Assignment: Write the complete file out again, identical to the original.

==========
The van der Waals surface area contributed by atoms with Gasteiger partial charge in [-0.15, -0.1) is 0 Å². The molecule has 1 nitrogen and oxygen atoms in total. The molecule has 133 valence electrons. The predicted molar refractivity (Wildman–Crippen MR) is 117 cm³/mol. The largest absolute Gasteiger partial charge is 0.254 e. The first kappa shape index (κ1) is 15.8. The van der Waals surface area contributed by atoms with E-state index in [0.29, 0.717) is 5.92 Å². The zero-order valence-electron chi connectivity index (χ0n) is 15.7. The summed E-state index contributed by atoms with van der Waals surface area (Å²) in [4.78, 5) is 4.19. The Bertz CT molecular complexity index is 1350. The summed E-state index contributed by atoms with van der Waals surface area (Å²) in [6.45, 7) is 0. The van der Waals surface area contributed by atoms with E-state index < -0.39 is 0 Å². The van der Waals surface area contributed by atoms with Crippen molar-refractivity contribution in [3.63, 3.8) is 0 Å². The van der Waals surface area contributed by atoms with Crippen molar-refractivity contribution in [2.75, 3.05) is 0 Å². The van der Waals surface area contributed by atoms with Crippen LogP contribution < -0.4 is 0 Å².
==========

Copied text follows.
The van der Waals surface area contributed by atoms with Gasteiger partial charge in [-0.15, -0.1) is 0 Å². The molecule has 1 nitrogen and oxygen atoms in total. The molecule has 133 valence electrons. The predicted molar refractivity (Wildman–Crippen MR) is 117 cm³/mol. The largest absolute Gasteiger partial charge is 0.254 e. The first kappa shape index (κ1) is 15.8. The van der Waals surface area contributed by atoms with E-state index in [0.29, 0.717) is 5.92 Å². The zero-order valence-electron chi connectivity index (χ0n) is 15.7. The summed E-state index contributed by atoms with van der Waals surface area (Å²) in [4.78, 5) is 4.19. The Bertz CT molecular complexity index is 1350. The summed E-state index contributed by atoms with van der Waals surface area (Å²) in [6.45, 7) is 0. The van der Waals surface area contributed by atoms with E-state index < -0.39 is 0 Å². The van der Waals surface area contributed by atoms with Crippen molar-refractivity contribution in [3.63, 3.8) is 0 Å². The van der Waals surface area contributed by atoms with Crippen molar-refractivity contribution in [2.75, 3.05) is 0 Å². The van der Waals surface area contributed by atoms with Crippen LogP contribution < -0.4 is 0 Å².